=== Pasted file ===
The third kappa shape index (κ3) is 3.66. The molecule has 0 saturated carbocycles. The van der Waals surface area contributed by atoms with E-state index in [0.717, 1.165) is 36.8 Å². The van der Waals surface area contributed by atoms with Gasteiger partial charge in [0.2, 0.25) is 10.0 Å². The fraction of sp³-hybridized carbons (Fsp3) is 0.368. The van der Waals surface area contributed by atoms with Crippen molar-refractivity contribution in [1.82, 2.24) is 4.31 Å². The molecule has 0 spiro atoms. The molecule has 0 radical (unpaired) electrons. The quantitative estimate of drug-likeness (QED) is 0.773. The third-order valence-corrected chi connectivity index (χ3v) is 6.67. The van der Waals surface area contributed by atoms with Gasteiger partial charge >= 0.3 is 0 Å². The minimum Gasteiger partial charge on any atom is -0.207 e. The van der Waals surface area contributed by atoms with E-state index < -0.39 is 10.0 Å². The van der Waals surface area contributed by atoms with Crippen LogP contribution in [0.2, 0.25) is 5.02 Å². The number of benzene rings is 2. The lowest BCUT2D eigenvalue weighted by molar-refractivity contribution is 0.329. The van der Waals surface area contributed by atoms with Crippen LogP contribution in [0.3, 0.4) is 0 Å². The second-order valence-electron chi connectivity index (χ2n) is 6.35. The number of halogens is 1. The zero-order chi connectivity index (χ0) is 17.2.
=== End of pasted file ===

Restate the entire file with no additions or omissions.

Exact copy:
The third kappa shape index (κ3) is 3.66. The molecule has 0 saturated carbocycles. The van der Waals surface area contributed by atoms with E-state index in [0.717, 1.165) is 36.8 Å². The van der Waals surface area contributed by atoms with Gasteiger partial charge in [0.2, 0.25) is 10.0 Å². The fraction of sp³-hybridized carbons (Fsp3) is 0.368. The van der Waals surface area contributed by atoms with Crippen molar-refractivity contribution in [1.82, 2.24) is 4.31 Å². The molecule has 0 spiro atoms. The molecule has 0 radical (unpaired) electrons. The quantitative estimate of drug-likeness (QED) is 0.773. The third-order valence-corrected chi connectivity index (χ3v) is 6.67. The van der Waals surface area contributed by atoms with Gasteiger partial charge >= 0.3 is 0 Å². The minimum Gasteiger partial charge on any atom is -0.207 e. The van der Waals surface area contributed by atoms with E-state index < -0.39 is 10.0 Å². The van der Waals surface area contributed by atoms with Crippen LogP contribution in [0.2, 0.25) is 5.02 Å². The number of benzene rings is 2. The lowest BCUT2D eigenvalue weighted by molar-refractivity contribution is 0.329. The van der Waals surface area contributed by atoms with Crippen LogP contribution in [0.3, 0.4) is 0 Å². The second-order valence-electron chi connectivity index (χ2n) is 6.35. The number of halogens is 1. The zero-order chi connectivity index (χ0) is 17.2.